• TI LaunchPad - A low cost development platform ($4.30 including free world shipping). Includes programmer/debug board, two processors (with 16 GPIO including I2C/SPI/UART, 8ch 10bit ADC etc).
  • Arduino - Common hobbyist development platform. Excellent community support and additional hardware.
  • STM32 Primer/EvoPrimer - Self-contained development platform. Mentioned since I may use one at some point (I bought the original Primer a long time ago). It includes a battery, acceleration sensors and built in display screen.

Completed Tutorials

Note:
Until RPi devices are available, I can not confirm this will work on a real RPi.
For now, I shall be using the TI LaunchPad (see  Alternative Test Platforms
for details) to test the hardware on (as it is cheap and the logic levels similar).

Basic Circuits

1. LED output

Directly driven (will need very low powered LED) or driven via transistor (allowing higher current). Includes example 8xLED Test Module.

3. Simple on/off switch input

With or without de-bouncing, protection resistors etc. Includes example 8xSwitch Test Module.

4. 12V relay driver circuit

12V relay driver circiut with opto-decoupler. Includes schema.

Planned Tutorials

Basic Circuits

1. LED output

Completed see above.


2. Small DC motor drive

MOSFET or Darlington Pair to provide high power drive and reverse bias diode to protect from motor coils.


3. Simple on/off switch input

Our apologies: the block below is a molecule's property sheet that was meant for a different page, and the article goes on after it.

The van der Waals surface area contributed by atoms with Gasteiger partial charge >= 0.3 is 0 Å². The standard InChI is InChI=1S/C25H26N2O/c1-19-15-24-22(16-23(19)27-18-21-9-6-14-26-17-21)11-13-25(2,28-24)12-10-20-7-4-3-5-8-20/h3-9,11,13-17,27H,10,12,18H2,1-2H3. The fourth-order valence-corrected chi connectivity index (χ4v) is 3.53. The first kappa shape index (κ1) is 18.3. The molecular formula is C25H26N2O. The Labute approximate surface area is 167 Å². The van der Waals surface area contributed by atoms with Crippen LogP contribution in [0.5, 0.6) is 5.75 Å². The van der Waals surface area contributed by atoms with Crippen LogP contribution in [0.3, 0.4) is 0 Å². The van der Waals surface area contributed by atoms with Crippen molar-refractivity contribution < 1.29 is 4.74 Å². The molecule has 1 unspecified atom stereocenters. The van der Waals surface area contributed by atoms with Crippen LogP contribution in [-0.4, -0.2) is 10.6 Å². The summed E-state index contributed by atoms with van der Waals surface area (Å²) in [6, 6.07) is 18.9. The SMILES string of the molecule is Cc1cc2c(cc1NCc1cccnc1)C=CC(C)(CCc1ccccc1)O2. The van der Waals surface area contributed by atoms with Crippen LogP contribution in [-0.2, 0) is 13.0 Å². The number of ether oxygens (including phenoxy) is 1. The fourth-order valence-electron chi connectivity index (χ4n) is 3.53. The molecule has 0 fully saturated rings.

Completed see above.


4. Analogue resistive sensor sampled as a digital input

Using a basic transistor switch circuit.

Intermediate Circuits

1. Shift Registers - Multiplexing Data

An introduction to using additional ICs. In this case, using a parallel to serial 8-bit shift register to read 8 digital inputs using two GPIO pins.


2. Analogue to Digital Circuit

Use of a ADC chip to sample inputs.


3. PWM Driving Circuit

For example motor speed control.


4. Alpha-numeric 2x16 LCD Display

(IN-PROGRESS) Control via 4-wire data (total 6 GPIO) and also alternative 2-wire interface circuit.


5. Interfacing to I2C Devices

Interfacing to an I2C device connected to one of the Pi's I2C buses.

Advanced Circuits

1. Control Hardware Over The Internet

Implement web control and monitoring of GPIO connected components.

2. Communicating With Other Micro-controllers

Communicate with other micro-controllers so that features such as ADCs can be used.

Contributing to this tutorial

This is an open project so please feel welcome to add your own sections and improve its content.

Please see the Talk:RPi Tutorial Easy GPIO Hardware & Software page to discuss this page.

  1. http://www.raspberrypi.org/forum/projects-and-collaboration-general/gpios-suitable-for-microswitches-joysticks/#p35307
  2. http://www.raspberrypi.org/forum/projects-and-collaboration-general/gpios-suitable-for-microswitches-joysticks/#p35309